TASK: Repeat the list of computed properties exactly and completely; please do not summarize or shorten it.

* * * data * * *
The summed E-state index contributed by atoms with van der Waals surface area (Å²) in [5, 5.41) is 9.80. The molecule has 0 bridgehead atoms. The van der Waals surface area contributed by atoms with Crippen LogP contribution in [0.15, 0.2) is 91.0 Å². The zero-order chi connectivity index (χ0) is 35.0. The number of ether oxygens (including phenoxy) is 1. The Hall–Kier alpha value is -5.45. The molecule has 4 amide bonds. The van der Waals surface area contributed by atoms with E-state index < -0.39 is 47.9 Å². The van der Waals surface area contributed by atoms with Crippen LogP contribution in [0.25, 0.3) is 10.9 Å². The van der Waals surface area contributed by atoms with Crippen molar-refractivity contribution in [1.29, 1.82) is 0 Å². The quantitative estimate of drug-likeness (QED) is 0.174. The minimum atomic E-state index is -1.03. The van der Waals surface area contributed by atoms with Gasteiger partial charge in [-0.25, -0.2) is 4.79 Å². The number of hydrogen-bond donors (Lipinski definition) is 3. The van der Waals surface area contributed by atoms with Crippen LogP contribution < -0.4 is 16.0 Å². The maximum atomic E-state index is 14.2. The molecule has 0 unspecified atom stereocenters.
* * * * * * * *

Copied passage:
The summed E-state index contributed by atoms with van der Waals surface area (Å²) in [5, 5.41) is 9.80. The molecule has 0 bridgehead atoms. The van der Waals surface area contributed by atoms with Crippen LogP contribution in [0.15, 0.2) is 91.0 Å². The zero-order chi connectivity index (χ0) is 35.0. The number of ether oxygens (including phenoxy) is 1. The Hall–Kier alpha value is -5.45. The molecule has 4 amide bonds. The van der Waals surface area contributed by atoms with E-state index < -0.39 is 47.9 Å². The van der Waals surface area contributed by atoms with Crippen LogP contribution in [0.25, 0.3) is 10.9 Å². The van der Waals surface area contributed by atoms with Crippen molar-refractivity contribution in [1.29, 1.82) is 0 Å². The quantitative estimate of drug-likeness (QED) is 0.174. The minimum atomic E-state index is -1.03. The van der Waals surface area contributed by atoms with Gasteiger partial charge in [-0.25, -0.2) is 4.79 Å². The number of hydrogen-bond donors (Lipinski definition) is 3. The van der Waals surface area contributed by atoms with Crippen LogP contribution < -0.4 is 16.0 Å². The maximum atomic E-state index is 14.2. The molecule has 0 unspecified atom stereocenters.